Author: Kay Pranis
Publisher: Living Justice Press
Release Date: 2003
"Peacemaking Circles - From Crime to Community is written by experienced circle practitioners. It reveals the values and principles of circles and how circles can be used to respond to crime, from attending to immediate hurts and needs to changing deeper causes, judges, defense attorneys, prosecuters, probation officers and police as well as victim advocates, offenders and community members can learn what makes the circle space uniquely conducive to working through the complex harms of crime in a good way."
Author: Kay Pranis
Publisher: Skyhorse Publishing, Inc.
Release Date: 2015-01-27
Genre: Family & Relationships
Our ancestors gathered around a fire in a circle, families gather around their kitchen tables in circles, and now we are gathering in circles as communities to solve problems. The practice draws on the ancient Native American tradition of a talking piece. Peacemaking Circles are used in neighborhoods to provide support for those harmed by crime and to decide sentences for those who commit crime, in schools to create positive classroom climates and resolve behavior problems, in the workplace to deal with conflict, and in social services to develop more organic support systems for people struggling to get their lives together. A title in The Little Books of Justice and Peacebuilding Series.
Author: Stephan V. Beyer
Publisher: Simon and Schuster
Release Date: 2016-07-04
Genre: Family & Relationships
Practices for openhearted speaking and devout listening to restore harmony in families, relationships, schools, workplaces, and communities • Details how to approach life with a listening heart and create a sacred space for communication • Offers exercises for new peacemaking circles, ceremonial ways to begin each circle, and peacemaker tools to unmask the needs and feelings behind conflict • Explains how to apply this practice in multiple ways, with groups large and small People are afraid of conflict: it is something “bad” that must be managed and resolved. In the face of conflict we focus only on facts--who’s at fault and who should be punished--rather than seeking to restore harmony. But conflict is inevitable and presents an opportunity to establish deeper connections with others. By learning to speak honestly and listen devoutly, we can overcome our culture’s hierarchical and punitive approach to conflict. We can learn to relate to each other in a sacred manner and create relationships and communities that are egalitarian, liberating, and transformational. Revealing that we are all peacemakers at heart, Steve Beyer details how to approach life with a listening heart and create a safe and sacred space for communication: the peacemaking circle, centered on the talking stick. Whoever holds the talking stick gets to speak. There are no interruptions, no questions, no challenges, no comments. People speak one at a time, honestly from their hearts, and they listen devoutly with their hearts to each person who speaks. And, as Beyer shows, the effect can be miraculous. The author explains how to apply this practice with groups large and small to deepen relationships, heal old wounds, and restore harmony among families, spouses, classmates, coworkers, and communities. Sharing stories from his work as a peacemaker, he offers exercises for new talking stick circles, ceremonial ways to begin each circle, and tools to ensure the telling of complete stories in cases of conflict. He addresses the nature of apology, forgiveness, and the urge for revenge, and he explores the spiritual challenges faced by those who walk the peace path. Exploring the shamanic roots of the talking stick practice, the author extends the lessons of the healing circle and the listening heart from our homes, schools, and communities into our relationship to spirit and the Earth.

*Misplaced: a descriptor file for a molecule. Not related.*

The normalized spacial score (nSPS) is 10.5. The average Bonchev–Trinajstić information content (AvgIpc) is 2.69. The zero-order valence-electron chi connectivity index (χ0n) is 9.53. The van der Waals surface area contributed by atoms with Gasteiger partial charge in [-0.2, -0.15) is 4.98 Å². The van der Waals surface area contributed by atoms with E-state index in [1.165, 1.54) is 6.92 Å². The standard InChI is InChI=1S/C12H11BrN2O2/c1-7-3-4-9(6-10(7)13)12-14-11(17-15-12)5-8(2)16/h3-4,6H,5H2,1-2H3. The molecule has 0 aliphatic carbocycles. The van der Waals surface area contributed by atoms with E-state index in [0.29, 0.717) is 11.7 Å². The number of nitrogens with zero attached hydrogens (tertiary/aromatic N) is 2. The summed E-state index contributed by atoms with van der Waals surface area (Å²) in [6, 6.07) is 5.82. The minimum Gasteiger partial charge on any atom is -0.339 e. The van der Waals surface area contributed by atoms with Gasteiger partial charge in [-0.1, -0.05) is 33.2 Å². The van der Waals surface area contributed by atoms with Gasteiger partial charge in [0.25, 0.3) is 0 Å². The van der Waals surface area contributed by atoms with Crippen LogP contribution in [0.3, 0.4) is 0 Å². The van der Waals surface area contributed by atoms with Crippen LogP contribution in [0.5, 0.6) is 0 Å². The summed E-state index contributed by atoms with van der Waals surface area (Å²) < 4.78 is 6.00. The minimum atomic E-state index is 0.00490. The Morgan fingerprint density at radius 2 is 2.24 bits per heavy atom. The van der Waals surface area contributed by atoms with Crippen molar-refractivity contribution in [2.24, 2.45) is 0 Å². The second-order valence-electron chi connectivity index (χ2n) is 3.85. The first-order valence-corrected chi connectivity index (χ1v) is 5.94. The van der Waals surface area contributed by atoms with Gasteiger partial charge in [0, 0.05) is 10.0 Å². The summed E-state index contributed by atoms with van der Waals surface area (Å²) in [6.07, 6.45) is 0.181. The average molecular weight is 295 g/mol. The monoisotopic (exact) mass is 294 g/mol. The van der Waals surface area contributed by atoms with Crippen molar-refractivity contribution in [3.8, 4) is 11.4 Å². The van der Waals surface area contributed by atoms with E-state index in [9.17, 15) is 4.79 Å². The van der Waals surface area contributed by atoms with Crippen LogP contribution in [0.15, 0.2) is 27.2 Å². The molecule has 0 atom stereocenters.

Author: Howard Zehr
Publisher: Skyhorse Publishing, Inc.
Release Date: 2015-10-13
For the first time, the four most popular restorative justice books in the Justice & Peacebuilding series—The Little Book of Restorative Justice: Revised and Updated, The Little Book of Victim Offender Conferencing, The Little Book of Family Group Conferences, and The Little Book of Circle Processes—are available in one affordable volume. Restorative justice, with its emphasis on identifying the justice needs of everyone involved in a crime, is a worldwide movement of growing influence that is helping victims and communities heal while holding criminals accountable for their actions. This is not a soft-on-crime, feel-good philosophy, but rather a concrete effort to bring justice and healing to everyone involved in a crime. Circle processes draw from the Native American tradition of gathering in a circle to solve problems as a community. Peacemaking circles are used in neighborhoods, in schools, in the workplace, and in social services to support victims of all kinds, resolve behavior problems, and create positive climates. Each book is written by a scholar at the forefront of these movements, making this important reading for classrooms, community leaders, and anyone involved with conflict resolution.
Author: Gordon Bazemore
Release Date: 2015-05-20